In December, 1951, many of the war criminals convicted at Dachau or Nuremberg were granted their freedom as a "Christmas Amnesty. " Attempts to gain the release of the remaining Landsberg prisoners were unrelenting. The sympathetic US authorities were increasingly creative in quietly finding ways to reduce sentences or grant paroles to remaining prisoners. Similarly, the British, eager to have German forces join in the defense of Europe, found reasons to release Hitler's leading commanders, Field Marshals Kesselring and Manstein in 1952 and 1953. By the end of 1958, all war criminals convicted at any of the twelve subsequent trials at Nuremberg were free.
Significance of the Nuremberg Trials
The significance of the trials at Nuremberg can best be understood as part of an evolutionary process. It is part of a much larger mosaic in which clearer laws, international courts and a system of effective enforcement of universal norms gradually gain international acceptance. It was repeatedly made clear by Jackson and Taylor, and the judgments of the courts, that law must apply equally to everyone.
The thirteen judicial proceedings at Nuremberg were designed to protect the fundamental rights of all human beings to live in peace and dignity regardless of their race or creed. In careful and well reasoned judgments, the law was clarified and affirmed. Bringing at least a handful of Nazi leaders before the bar of justice helped to diminish some of the anger and pain of survivors of persecution and encouraged hope for a more humane world in which perpetrators of such crimes would never be immune from punishment. The number of convictions was not as important as the confirmation of the principles emerging to guide future international behavior of nations and individuals.
The details presented in open court at Nuremberg made plain how an entire nation could be led astray by a ruthless tyrant. Revulsion against the horrors encouraged acceptance of the Charter of the United Nations and the slow awakening of the human conscience. The Genocide Convention, introduced on December 9, 1948, the Universal Declaration of Human Rights, adopted on December 10, 1948, and a growing host of other international agreements gave birth to new disciplines focused on humanitarian law and the protection of human rights everywhere.
The impulse of Nuremberg spread internationally. Trials of Japanese war criminals were based on the IMT Charter. Countries that had been occupied by Nazi Germany also held war crimes trials following similar principles. German courts conducted post-war trials against concentration camp personnel. A central office in Germany directed investigations of war criminals throughout the land. War crimes suspects who had fled abroad were seized and called to account. An ad hoc tribunal was set up by the United Nations Security Council in 1993 to deal with crimes against humanity and war crimes committed in Yugoslavia. A similar tribunal was created in 1994 to cope with genocide in Rwanda. Their decisions built upon the law laid down at Nuremberg. Several new national or international criminal courts are being planned to cope with terrorism and other atrocities in other parts of the world. They all bear the mark of Nuremberg.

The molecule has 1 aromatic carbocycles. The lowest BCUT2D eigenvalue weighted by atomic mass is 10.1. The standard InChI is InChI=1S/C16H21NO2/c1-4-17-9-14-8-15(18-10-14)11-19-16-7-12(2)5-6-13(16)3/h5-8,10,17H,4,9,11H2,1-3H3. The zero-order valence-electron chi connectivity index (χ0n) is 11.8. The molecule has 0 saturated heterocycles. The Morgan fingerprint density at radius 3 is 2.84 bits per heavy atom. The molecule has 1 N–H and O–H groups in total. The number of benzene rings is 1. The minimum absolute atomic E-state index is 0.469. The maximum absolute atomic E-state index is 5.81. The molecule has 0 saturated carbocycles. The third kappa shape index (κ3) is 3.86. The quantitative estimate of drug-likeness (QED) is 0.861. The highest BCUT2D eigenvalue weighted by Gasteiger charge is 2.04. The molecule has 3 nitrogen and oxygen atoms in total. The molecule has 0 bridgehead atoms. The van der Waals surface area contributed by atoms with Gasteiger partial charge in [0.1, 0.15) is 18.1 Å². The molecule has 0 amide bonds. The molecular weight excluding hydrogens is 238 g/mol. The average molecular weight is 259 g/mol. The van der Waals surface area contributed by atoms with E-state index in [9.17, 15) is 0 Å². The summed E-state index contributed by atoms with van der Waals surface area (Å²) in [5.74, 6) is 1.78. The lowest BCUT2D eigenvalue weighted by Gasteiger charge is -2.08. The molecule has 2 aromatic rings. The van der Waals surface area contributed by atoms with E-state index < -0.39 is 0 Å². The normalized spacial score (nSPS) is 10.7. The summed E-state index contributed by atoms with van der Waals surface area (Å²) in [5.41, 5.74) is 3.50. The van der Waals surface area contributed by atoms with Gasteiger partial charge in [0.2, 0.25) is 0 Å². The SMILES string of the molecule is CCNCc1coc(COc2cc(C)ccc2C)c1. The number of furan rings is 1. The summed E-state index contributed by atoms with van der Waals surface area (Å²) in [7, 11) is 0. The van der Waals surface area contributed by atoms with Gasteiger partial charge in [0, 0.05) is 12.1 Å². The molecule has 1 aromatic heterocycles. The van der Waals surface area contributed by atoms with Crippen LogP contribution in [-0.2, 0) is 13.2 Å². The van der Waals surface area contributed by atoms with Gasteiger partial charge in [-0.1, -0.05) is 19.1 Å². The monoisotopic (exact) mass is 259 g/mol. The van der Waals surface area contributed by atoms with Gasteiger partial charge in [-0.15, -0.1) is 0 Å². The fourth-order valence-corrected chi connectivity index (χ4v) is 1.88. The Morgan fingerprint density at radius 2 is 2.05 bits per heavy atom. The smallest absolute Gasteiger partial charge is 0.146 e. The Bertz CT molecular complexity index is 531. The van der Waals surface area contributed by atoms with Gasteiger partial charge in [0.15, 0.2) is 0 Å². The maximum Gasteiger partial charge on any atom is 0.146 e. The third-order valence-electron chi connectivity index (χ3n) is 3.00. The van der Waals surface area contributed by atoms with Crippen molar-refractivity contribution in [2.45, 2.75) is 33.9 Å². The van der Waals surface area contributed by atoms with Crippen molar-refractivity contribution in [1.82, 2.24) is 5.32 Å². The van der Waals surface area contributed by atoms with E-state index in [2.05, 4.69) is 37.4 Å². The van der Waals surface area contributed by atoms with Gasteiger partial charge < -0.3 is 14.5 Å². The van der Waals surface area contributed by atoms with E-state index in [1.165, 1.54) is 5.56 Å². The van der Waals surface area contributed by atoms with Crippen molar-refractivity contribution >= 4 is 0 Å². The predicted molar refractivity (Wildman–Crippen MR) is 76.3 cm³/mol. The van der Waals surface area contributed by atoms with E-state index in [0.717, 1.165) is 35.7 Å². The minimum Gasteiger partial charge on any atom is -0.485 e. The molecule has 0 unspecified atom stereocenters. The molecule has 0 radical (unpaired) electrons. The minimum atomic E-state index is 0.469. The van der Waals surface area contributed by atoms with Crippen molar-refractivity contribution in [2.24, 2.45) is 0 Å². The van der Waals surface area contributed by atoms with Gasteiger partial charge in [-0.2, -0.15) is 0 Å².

After many years of difficult negotiation, a permanent international criminal court, widely recognized as "the missing link in the world's legal order," was sworn into office in the Hague on March 11, 2003. Its aim was to establish universally binding rules of law, based on the Nuremberg principles and precedents. Its primary goal was to prevent perpetrators of massive crimes from remaining immune. Its eighteen distinguished judges, male and female, came from all regions of the world. Its first Prosecutor, a renowned human rights lawyer, was unanimously elected and sworn to impartiality. Nations retained the right to try their own nationals and a fair trial for all was guaranteed under binding rules. By the end of 2003, over ninety nations, including the entire European community, had ratified the treaty and accepted responsibility for the proper functioning of the new international criminal tribunal.
The many legal fruits that have grown from the seeds planted at Nuremberg reflect the enduring hopes of humankind. But, as seen from the clemency shown to criminals convicted at Nuremberg, the progress of the law does not proceed upward in a straight line or in a political vacuum. The creation of new judicial institutions with universally binding authority on matters of vital concern to many nations is not something that can be achieved quickly or easily.
There have always been those who oppose enforceable international rules as an infringement on national sovereignty. They prefer to rely on their own economic or military might rather than trust any untried new legal tribunals. Without looking for solutions, they point to shortcomings, even though some problems must be expected in every new institution. Opposition to the new international criminal court is, in effect, a repudiation of the principles and goals enunciated at Nuremberg. The historical record shows, however, that despite hesitation and vacillation, the Nuremberg principles live on. A peaceful and humane world requires an improved and enforceable rule of law that applies equally to everyone. The universal acceptance of that principle will be the enduring legacy of the Nuremberg trials.
BENJAMIN B. FERENCZ
J.D. Harvard, 1943. Chief Prosecutor in the Einsatzgruppen trial at Nuremberg.